All things Dog

It’s amazing the things you learn over lunch. Three of us – all decades-long colleagues and friendsа – were catching up over soups and salads at a Honolulu watering hole when talk turned to dogs. M is now in the empty nest stage of life and has replaced her kids with a cute as a button dog. Meanwhile T is learning about how to manage owners and their pets at a brand new pet friendly rental apartment complex where she’s in charge of leasing.а One of the conditions of leasing is requiring owners to register their pets.

The exception is service dogs that are trained to ADA standards to help their disabled owners. According to the ADA, they perform services like guiding people who are blind, alerting the deaf, calming a person with PTSD, alerting and protecting people who are about to have a seizure, reminding the mentally ill to take their meds, and pulling wheelchairs. But some creative renters try to circumvent registration by claiming their dog is exempt because it’s a “comfort” dog. The term “comfort” being co-opted by certain humans who claim their animal is vital to their (the human’s) mental health. i.e., soothing frazzled nerves and chasing away the blues. Not to say that comfort or therapy dogs, as they’re also known, don’t serve a good purpose in the case of traumatized or deeply depressed people. They’re trained to give affection and comfort to folks in hospitals, hospices, retirement and nursing homes, college campuses, to people with autism, and in crisis situations. Good try though, renters. Just register them already.

I found a different kind of doggie relief completely by accident. On my last trip to Jamaica, I got sloppy applying suntan lotion and missed the top of one foot while frolicking in the intensely hot Jamaican sun.а (It certainly seemed more intense than the Hawaiian variety!) My foot was red and inflamed and itchy by the time I got to Miami where I made a stopover with family. Liberal applications of hydrocortisone weren’t helping much. But Jesse, the family pet, kept sniffing around the ailing foot and insisted on licking it vigorously.а Eeuww, Jesse! аTo my great amazement, the next morning the inflammation had disappeared and the itching was gone! Jesse sensed that this human was in distress and came to the rescue. The only thing missing was a cask of brandy! а

By the way, the belief that St. Bernard rescue dogs carried casks of brandy around their necks so that avalanche victims could revive themselves with a stiff drink is pure myth. Wikipedia says that 17th century monks at the Great St. Bernard Hospice in the Swiss Alps created the St. Bernard breed and trained them as rescue dogs because they were strong enough to cross deep snow drifts and could sniff out travelers by their scent. The last recorded rescue was in 1955. But the monks emphatically state that the dogs did not carry casks of brandy around their necks! Besides, under those circumstances, alcohol is medically contraindicated. Actually, the myth was traced back to 19th century English artist, Edwin Henry Landseer, who was known for his paintings of animals. It was his depiction of a St. Bernard with a cask around its neck that made it into folklore. Landseer is better known for the four bronze lions at the base of Nelson’s Column in Trafalgar Square in London.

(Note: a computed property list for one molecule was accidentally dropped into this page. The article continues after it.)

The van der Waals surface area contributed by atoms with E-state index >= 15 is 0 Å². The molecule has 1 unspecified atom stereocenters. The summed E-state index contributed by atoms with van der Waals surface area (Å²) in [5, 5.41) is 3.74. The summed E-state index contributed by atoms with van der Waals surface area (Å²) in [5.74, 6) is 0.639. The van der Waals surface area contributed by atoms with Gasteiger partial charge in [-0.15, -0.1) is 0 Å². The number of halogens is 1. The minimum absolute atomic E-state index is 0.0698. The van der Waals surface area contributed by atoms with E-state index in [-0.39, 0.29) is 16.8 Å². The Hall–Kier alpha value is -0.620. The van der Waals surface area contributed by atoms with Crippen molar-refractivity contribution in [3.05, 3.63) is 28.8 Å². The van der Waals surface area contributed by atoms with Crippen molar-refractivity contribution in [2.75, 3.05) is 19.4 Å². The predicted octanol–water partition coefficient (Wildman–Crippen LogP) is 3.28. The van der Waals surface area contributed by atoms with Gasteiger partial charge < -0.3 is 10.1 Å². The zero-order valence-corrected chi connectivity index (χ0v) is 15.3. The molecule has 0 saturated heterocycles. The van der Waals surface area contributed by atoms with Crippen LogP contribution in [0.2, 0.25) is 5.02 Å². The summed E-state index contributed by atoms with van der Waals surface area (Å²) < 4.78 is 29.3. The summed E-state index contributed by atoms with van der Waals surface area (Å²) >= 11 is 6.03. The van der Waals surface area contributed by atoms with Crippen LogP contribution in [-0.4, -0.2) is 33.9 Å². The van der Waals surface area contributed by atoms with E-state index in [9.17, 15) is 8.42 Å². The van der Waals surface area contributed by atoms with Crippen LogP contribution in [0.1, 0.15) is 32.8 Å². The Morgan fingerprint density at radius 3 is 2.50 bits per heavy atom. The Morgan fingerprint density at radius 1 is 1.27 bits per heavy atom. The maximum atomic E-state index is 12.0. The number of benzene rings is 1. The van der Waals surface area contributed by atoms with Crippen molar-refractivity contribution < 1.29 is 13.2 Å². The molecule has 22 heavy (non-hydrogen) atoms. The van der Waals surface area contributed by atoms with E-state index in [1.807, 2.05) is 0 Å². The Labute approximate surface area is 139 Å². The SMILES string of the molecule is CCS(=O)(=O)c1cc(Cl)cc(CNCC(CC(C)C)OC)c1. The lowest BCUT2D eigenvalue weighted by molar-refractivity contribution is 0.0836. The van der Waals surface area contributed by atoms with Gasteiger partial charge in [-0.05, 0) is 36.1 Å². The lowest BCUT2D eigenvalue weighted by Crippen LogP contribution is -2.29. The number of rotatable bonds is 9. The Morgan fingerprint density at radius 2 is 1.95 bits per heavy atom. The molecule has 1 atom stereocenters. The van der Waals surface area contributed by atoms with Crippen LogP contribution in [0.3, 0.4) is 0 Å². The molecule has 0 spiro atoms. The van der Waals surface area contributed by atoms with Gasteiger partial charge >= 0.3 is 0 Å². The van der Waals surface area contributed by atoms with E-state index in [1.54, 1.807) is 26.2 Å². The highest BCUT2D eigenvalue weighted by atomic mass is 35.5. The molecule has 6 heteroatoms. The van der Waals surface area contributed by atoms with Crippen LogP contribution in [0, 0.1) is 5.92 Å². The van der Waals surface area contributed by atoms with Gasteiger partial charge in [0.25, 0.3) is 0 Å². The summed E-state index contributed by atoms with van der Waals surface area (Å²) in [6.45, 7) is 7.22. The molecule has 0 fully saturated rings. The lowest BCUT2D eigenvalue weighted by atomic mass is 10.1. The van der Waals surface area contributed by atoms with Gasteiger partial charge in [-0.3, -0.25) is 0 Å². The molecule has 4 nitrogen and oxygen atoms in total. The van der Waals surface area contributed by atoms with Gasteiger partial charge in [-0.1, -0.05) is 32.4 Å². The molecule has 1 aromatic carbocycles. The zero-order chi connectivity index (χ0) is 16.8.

Back to my rescue by Jesse. аRecent research shows that certain things in dog saliva do help with healing – the chemical histatin speeds up healing, a protein called Nerve Growth Factor halves the time of wound healing, and nitric oxide inhibits bacterial growth and infection. But before you go looking for a dog to lick your wounds, there’s also the risk of picking up all sorts of parasites and bacteria from its saliva. In other words, don’t use your dog as a first aid kit.

I have to confess that I’m not a dog person. But I can understand the strong attachment humans share with their dogs, like the bond between DCI Barnaby and his lovable dog, Sykes, in my current favorite Brit detective drama, Midsomer Murders, now in its 16th season. I love that show! However, dog owners, nothing irritates me more than people who don’t clean up after their pets when they poo and leave smelly piles of it outside my house. To be fair, this goes for cat owners too. Fortunately, I don’t have to be the bad guy and confront lazy owners. I just complain to our resident manager who is the enforcer. аAnd if the smell is too intense and pervasive, I spray the area with a non-toxic odor remover. To be prepared for the next time, I think I’ll pick up some “Anti-Icky-Poo” spray, which is available on Amazon – free shipping if you’re a Prime member. а

Which takes me back to the lunch conversation with my friends and learning something new. Did you know that there’s a way for the pooch police to track you down if you don’t clean up after your pet?а You know that DNA doesn’t lie, right? Well, there’s a doggie DNA lab (Poo Prints in Knoxville, Tenn.) that helps condo and apartment managers identify the “poopetrators” so they can find and fine the owners. When this story appeared in Huffington Post a few years ago, the company had hundreds of properties in 30 states as clients. The takeaway from this is: Scoop your pooch’s poop or get busted! I wonder if my homeowners association would be interested?а

A coincidence

That “dog” spelled backwards is “god”?

The instinct to love.


ай Maya Leland 2014